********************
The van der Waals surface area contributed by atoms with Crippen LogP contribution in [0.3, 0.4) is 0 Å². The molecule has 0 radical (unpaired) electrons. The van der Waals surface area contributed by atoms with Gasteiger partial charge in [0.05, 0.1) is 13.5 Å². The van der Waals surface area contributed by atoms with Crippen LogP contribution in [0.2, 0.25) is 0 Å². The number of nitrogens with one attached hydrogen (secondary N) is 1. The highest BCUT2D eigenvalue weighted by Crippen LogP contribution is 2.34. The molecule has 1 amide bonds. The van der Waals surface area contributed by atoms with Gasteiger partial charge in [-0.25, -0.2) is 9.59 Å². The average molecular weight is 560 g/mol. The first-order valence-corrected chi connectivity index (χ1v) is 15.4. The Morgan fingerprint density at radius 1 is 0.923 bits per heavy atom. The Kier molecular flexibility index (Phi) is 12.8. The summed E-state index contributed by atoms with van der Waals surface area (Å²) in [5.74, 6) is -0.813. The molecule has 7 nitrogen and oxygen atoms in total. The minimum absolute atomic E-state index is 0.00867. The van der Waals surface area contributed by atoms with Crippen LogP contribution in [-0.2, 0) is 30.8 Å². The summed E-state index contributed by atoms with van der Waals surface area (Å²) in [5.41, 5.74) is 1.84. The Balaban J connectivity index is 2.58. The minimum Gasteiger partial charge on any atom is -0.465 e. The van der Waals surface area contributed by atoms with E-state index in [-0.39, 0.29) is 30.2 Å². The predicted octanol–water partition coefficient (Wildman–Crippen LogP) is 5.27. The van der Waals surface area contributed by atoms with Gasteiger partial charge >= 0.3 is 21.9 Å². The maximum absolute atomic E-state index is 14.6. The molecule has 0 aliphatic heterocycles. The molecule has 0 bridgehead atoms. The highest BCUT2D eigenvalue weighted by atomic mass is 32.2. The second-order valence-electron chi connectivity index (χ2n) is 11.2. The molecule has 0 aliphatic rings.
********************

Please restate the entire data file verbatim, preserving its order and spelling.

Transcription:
The van der Waals surface area contributed by atoms with Crippen LogP contribution in [0.3, 0.4) is 0 Å². The molecule has 0 radical (unpaired) electrons. The van der Waals surface area contributed by atoms with Gasteiger partial charge in [0.05, 0.1) is 13.5 Å². The van der Waals surface area contributed by atoms with Crippen LogP contribution in [0.2, 0.25) is 0 Å². The number of nitrogens with one attached hydrogen (secondary N) is 1. The highest BCUT2D eigenvalue weighted by Crippen LogP contribution is 2.34. The molecule has 1 amide bonds. The van der Waals surface area contributed by atoms with Gasteiger partial charge in [-0.25, -0.2) is 9.59 Å². The average molecular weight is 560 g/mol. The first-order valence-corrected chi connectivity index (χ1v) is 15.4. The Morgan fingerprint density at radius 1 is 0.923 bits per heavy atom. The Kier molecular flexibility index (Phi) is 12.8. The summed E-state index contributed by atoms with van der Waals surface area (Å²) in [5.74, 6) is -0.813. The molecule has 7 nitrogen and oxygen atoms in total. The minimum absolute atomic E-state index is 0.00867. The van der Waals surface area contributed by atoms with Crippen LogP contribution in [-0.2, 0) is 30.8 Å². The summed E-state index contributed by atoms with van der Waals surface area (Å²) in [5.41, 5.74) is 1.84. The Balaban J connectivity index is 2.58. The minimum Gasteiger partial charge on any atom is -0.465 e. The van der Waals surface area contributed by atoms with E-state index in [-0.39, 0.29) is 30.2 Å². The predicted octanol–water partition coefficient (Wildman–Crippen LogP) is 5.27. The van der Waals surface area contributed by atoms with Gasteiger partial charge >= 0.3 is 21.9 Å². The maximum absolute atomic E-state index is 14.6. The molecule has 0 aliphatic heterocycles. The molecule has 0 bridgehead atoms. The highest BCUT2D eigenvalue weighted by atomic mass is 32.2. The second-order valence-electron chi connectivity index (χ2n) is 11.2. The molecule has 0 aliphatic rings.